Item (d): A trans-nation or supra-nation state is common to historic Islam—e.g., the Caliphate itself, and also the Ottoman system. The Iranian ayatollahs see their state not as an Iran-nation-state, but as a transnational—global—state, to be fully attained if necessary by the demise of Iran as a nation. . . . So, historically speaking, if not legalistically or diplomatically or politically speaking, the U.S. is at war with states. . . .

Item (e): In the “War on Terror,” the states or state-entities at war with the U.S., since ca. 1979, are in historical form and content, secular or clerical party-state-command systems of power, in effect right-wing socialist in “Western” terms, also known in 20th-century terms as fascist or communist (generically, “Leninist”), that is, vanguard-party-(clerical)-state-command. Like such states in the past, they have been engaged in an aggressive imperialism both regional and global, including rivalries among one another. . . . Until the advent of the Obama presidency, the U.S. has been the major effective left-wing-democratic adversary of the fascist-state aggressors, or of the latter-day fascist international. Yes, it is my view that the Bush/Cheney/Rumsfeld politics and policies abroad and at home against these aggressors are of the left in the context of modern world history, and the Obama/Clinton politics and policies are of the right. It is consistent with my analogy of Obama with Buchanan-A. Johnson-Tilden Democrats, and of Bush with Lincoln/Grant Republicans. . . .

Item (f): Since 1990 and the deterrence and ultimate removal of the Iraq fascist (Ba’athist) state, the clerical, or Islamist, mode of party-state-command politics has come to dominance, in place of secular national or pan-national modes, in the Arab, Iranian, Turk, Pakistani, and SE Asian spheres. Taken in its parts and all together, it may be referred to as Jihad-Islamist Imperialism—or Islamic Imperialism, for short—in a phase of renascent aggression, and contending for a system of empire both regional and global, in the course of which making alliances with non-Islamic states (such as aforementioned), and making a modus vivendi with “great powers”—China, Russia, Brazil, as well as political-diplomatic and colonizing inroads in Europe, Canada, Latin America, and the U.S. As an emerging (and surging) geopolitical system, Islamic Imperialism has three major state-components—Turk, Iranian, Muslim Brotherhood (Arab), or as I abbreviate it, TIMB. It may be referred to as a Triple Alliance in various stages of internal rivalry and unity (as with other Triple Alliances of the past), Saudi Arabia and the Gulf States (GCC) are a “4th,” but the Saudi bloc will more likely either fall in with the Triple Alliance, or fall to it. (Note the recent Saudi-Iranian pour-parlers.)

Item (g): The “9/11” attack on the U.S, was carried out by the al-Qaeda state-entity, a component of the larger transnational Islamic Imperialist system. The mode of attack corresponded with the system’s current phase of martial combat—not deploying armies or navies against enemy territories, armies, or navies, but making intrusions or attacks by out-of-uniform cells, militias, and colonizing organizations against enemy societies as such—what has come to be called “terrorism”—to disrupt, disable, and enervate their market systems, associational relations, and open-society democracy, thereby eroding and “transforming” them within their borders, and breaking their resolve to contend against Islamic Imperial advances in world affairs beyond their borders.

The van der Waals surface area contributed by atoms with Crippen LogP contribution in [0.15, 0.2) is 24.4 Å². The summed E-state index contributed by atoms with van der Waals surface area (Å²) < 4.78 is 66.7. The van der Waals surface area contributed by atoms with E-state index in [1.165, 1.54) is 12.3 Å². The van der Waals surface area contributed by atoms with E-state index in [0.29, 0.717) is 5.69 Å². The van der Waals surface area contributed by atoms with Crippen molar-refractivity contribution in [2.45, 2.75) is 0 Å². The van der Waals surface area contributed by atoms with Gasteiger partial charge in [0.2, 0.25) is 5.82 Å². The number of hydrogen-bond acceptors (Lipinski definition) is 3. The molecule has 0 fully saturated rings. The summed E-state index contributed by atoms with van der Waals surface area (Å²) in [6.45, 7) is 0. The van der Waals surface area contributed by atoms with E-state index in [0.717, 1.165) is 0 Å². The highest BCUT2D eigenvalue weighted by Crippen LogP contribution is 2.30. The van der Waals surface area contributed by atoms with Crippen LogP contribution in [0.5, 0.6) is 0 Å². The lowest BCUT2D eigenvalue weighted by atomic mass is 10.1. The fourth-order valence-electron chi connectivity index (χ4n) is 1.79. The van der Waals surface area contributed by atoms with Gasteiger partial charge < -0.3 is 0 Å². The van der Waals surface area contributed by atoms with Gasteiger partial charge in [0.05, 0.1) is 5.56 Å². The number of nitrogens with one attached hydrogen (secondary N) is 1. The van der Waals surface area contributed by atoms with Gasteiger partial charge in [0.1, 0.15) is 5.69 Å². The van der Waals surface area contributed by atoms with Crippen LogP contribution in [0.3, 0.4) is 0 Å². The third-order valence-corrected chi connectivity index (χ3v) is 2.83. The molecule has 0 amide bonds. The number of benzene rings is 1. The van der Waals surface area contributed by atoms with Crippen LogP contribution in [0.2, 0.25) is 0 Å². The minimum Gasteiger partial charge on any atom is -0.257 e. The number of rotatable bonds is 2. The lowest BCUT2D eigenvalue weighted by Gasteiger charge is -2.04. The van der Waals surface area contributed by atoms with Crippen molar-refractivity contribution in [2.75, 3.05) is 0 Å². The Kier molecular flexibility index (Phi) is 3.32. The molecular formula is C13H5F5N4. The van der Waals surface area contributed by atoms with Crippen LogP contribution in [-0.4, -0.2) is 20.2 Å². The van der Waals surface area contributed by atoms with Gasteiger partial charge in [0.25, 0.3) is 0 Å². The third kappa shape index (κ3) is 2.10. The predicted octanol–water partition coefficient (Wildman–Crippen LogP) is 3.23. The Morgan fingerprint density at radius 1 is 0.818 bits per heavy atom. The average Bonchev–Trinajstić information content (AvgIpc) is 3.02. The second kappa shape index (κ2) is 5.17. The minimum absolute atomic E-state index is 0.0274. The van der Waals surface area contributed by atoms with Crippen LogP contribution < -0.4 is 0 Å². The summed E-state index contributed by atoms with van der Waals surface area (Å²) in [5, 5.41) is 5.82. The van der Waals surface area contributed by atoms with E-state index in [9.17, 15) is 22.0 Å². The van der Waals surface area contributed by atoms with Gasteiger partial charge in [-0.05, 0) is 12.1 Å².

Item (h): The U.S, government, during the Bush presidency after the 9/11 attack, not wanting to appear as “anti-Islam,” or as waging a “Western” war or “crusade” against Islam, designated the enemy as “Terrorism,” and as the agency of that terrorism al-Qaeda and its affiliates and enablers, and declared the conflict a “war on terror,” and a war against al-Qaeda as a terrorist organization. This in itself bred confusion as to whether to deal with “terrorism” under civilian criminal law or under the laws of war. Just as World War II was not a war in the Pacific against bombing or against the Japanese naval force that attacked Pearl Harbor, but a war against the Japanese Empire and all its forces; and not a war in Europe/Africa against the SS and Wehrmacht, but against the German and Italian empires and their allies, and all their forces; so the conflict associated with 9/11 is not simply a war against an al-Qaeda component, or against a current mode of attack (“terrorism”), but against the larger transnational Islamic Imperialism. In addition, just as WWII was not regarded as 2, 3, or more wars, but one large war with several theaters and fronts, so it is misleading and disorienting to regard the current conflict as, in Obama’s and others’ phrasing, “two wars,” rather than one larger war against aggressive Islamic Imperialism, a war with several theaters, of which the U.S. itself is one. Just as not all Germans were Nazis or German Imperialists, just as not all Britons were British Imperialists, or not all Americans were American Imperialists, yet German, British, and American Imperialism were valid names for real systems in real history, so also, not all Muslims are Islamic Imperialists, and not all Muslim-majority societies and their nation-states are Islamic Imperialist or engaged in Islamic Imperialism, or are components of an Islamic Empire system, yet Islamic Imperialism is a valid name for a real system in real present-day history.

I say the foregoing and the following as a historian, not as a political strategist, and so what I say as a historian is not necessarily the same as what political leaders, if they agreed with my views, will or can say from the standpoint of realpolitik. Historical perspective, however, may aid in clarifying both strategic thinking/planning and legal/constitutional thinking/procedures. You and Bobbitt are excellent guides, although not sufficiently comprehended and applied by political leaderships, and plainly rejected by the Obama/Clinton/Holder/Napolitano/Pelosi/Reid political leadership, except where forced under political duress into an opportune acquiescence.

. . .